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Bruce Fernandez

Who supports/promotes the shills?

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You missed it, Ken. The excerpts posted by Greg came from a review of Bugliosi's book written by David Mantik.

There is an interesting story behind this review and Bugliosi's response to this review, which I added into chapter 9b of my website, in which I go through Bugliosi's footnotes regarding the shooting itself one by one, and prove him to be a total hypocrite.

From chapter 9b:

In 2008, it became apparent that Vincent Bugliosi's misrepresentation of the Kennedy assassination witness statements was no one-time mistake, and that such misrepresentations were for him quite possibly business as usual. A website was created for his book, with excerpts from many of the positive reviews cited above. Included in these quotes, however, was a quote from an unexpected source, noted conspiracy theorist Dr. David Mantik. The quote read: "It is likely that [Reclaiming History] will stand forever as the magnum opus of this case. . . . It is a masterpiece."

This was a bold and deliberate misrepresentation of Mantik's actual comments, however, which read, in part:

"It is likely that this book will stand as the magnum opus of this case--though not without serious flaws...I would liken the book to a house held aloft by a multitude of stilts...The problem, as we shall amply soon see, is that he (Bugliosi) wears permanent blinders, particularly when it comes to experts, and especially so for those from science...As I see it, the fundamental difference between scientists and lawyers lies in epistemology—i.e., how does one define, or even find, truth? For lawyers, steeped in the adversarial system, the answer is clear-cut: use expert witnesses, and then let a jury vote. For a scientist, the very notion of a debate, and then a vote on truth, would be absurd, simply laughed out of court in a nanosecond. Instead, the scientist would set up a controlled experiment, perform multiple measurements, and then publish his results in a peer reviewed journal. But for his work to be accepted as part of the scientific corpus, it would likely be repeated several times over by independent groups...B’s book represents a massive, even prodigious, outpouring of work. One must be either mad or a genius to wallow for 20 years in such an interminable project..In its own way, it is a masterpiece--a truly great prosecutorial brief...As would be expected, he sometimes misuses medical terms (and even misunderstands what I know), but overall he communicates these issues well, though we often disagree profoundly on interpretation. Whenever possible, though, he prefers simply to quote the experts who side with him, especially those from the WC and House Select Committee on Assassinations (HSCA). Of course, that’s precisely what we should expect: lawyers are paid for presenting the experts, not for presenting the evidence. B rarely shows much originality or personal ability to analyze the medical or scientific data. In essence, he operates with a crutch virtually all of the time—without these experts at his side he is a near cripple. As for me, coming from a scientific background, and being thoroughly familiar with virtually all of this JFK (medical and scientific) evidence, I found B’s myopic and closed-minded view of this critical data acutely disappointing. How can one dialogue with a lawyer who hides behind his chosen experts? Somehow, from such a brilliant mind, I had hoped for more. It was, of course, unreasonable of me. The gap between the different cultures is simply too large."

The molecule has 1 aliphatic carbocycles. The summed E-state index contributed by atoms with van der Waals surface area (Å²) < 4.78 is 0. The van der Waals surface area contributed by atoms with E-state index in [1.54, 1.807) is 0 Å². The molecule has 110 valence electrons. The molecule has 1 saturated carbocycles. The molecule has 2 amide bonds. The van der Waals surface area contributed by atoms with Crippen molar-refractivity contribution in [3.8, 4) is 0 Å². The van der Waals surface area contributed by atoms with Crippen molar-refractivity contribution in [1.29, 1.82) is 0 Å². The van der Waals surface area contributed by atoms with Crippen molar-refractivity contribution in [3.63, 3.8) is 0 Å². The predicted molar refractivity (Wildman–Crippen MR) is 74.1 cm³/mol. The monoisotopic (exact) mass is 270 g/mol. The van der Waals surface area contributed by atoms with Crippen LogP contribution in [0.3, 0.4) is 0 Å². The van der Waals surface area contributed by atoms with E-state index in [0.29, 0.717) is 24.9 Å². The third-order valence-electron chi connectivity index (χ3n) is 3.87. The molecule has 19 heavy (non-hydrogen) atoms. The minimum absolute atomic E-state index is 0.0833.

Now this was clearly a negative review, calling into question not only the accuracy of the information presented in the book, but Bugliosi's ability to interpret the information. Even so, in May 2008 the abbreviated quote in which Mantik appeared to rave about a "masterpiece" was put on the front pages of Four Days in November, the scarcely-noticed paperback abbreviation of Bugliosi's monstrous book.

On 6-12-2008, Bugliosi's number one fan David Von Pein sent Bugliosi's secretary an e-mail complaining about this and other developments. He posted this online. It concluded:

"I really wanted Vince B. to know about these things (which

I truly don't think he's aware of at all) -- especially the Mantik

review blurbs, which, as mentioned, are just flat-out embarrassing

after reading Mantik's WHOLE review.

It makes it look as if the publisher (Norton) is so desperate for ANY

kind of praise from the pro-conspiracy crowd that they are willing to

bend the context of Mantik's words to suit their own pro-RH purposes.

And that's not a good thing at all, in my view."

Von Pein received no response to his complaint, and the bastardized "quote" of Mantik praising Reclaiming History continued to be featured on its website.

This was not surprising, however. In his e-mail, Von Pein airily dismissed that Bugliosi was aware someone had twisted Mantik's words to help sell his book. And yet Bugliosi was not only almost certainly aware of this deception, he was almost certainly the engineer behind this deception. In late 2007, when the first negative reviews of Reclaiming History bubbled to the surface, Bugliosi responded by sending angry letters to his critics--to show them the error of their ways. I have read one such letter. In this letter, Bugliosi not only threatened his critic with a lawsuit, but quoted liberally from what he contended were proper reviews of his book. One such quote furnished by Bugliosi came from David Mantik's largely negative review of his book. It went like this: "It is likely that (Reclaiming History) will stand forever as the magnum opus of this case...It is a masterpiece."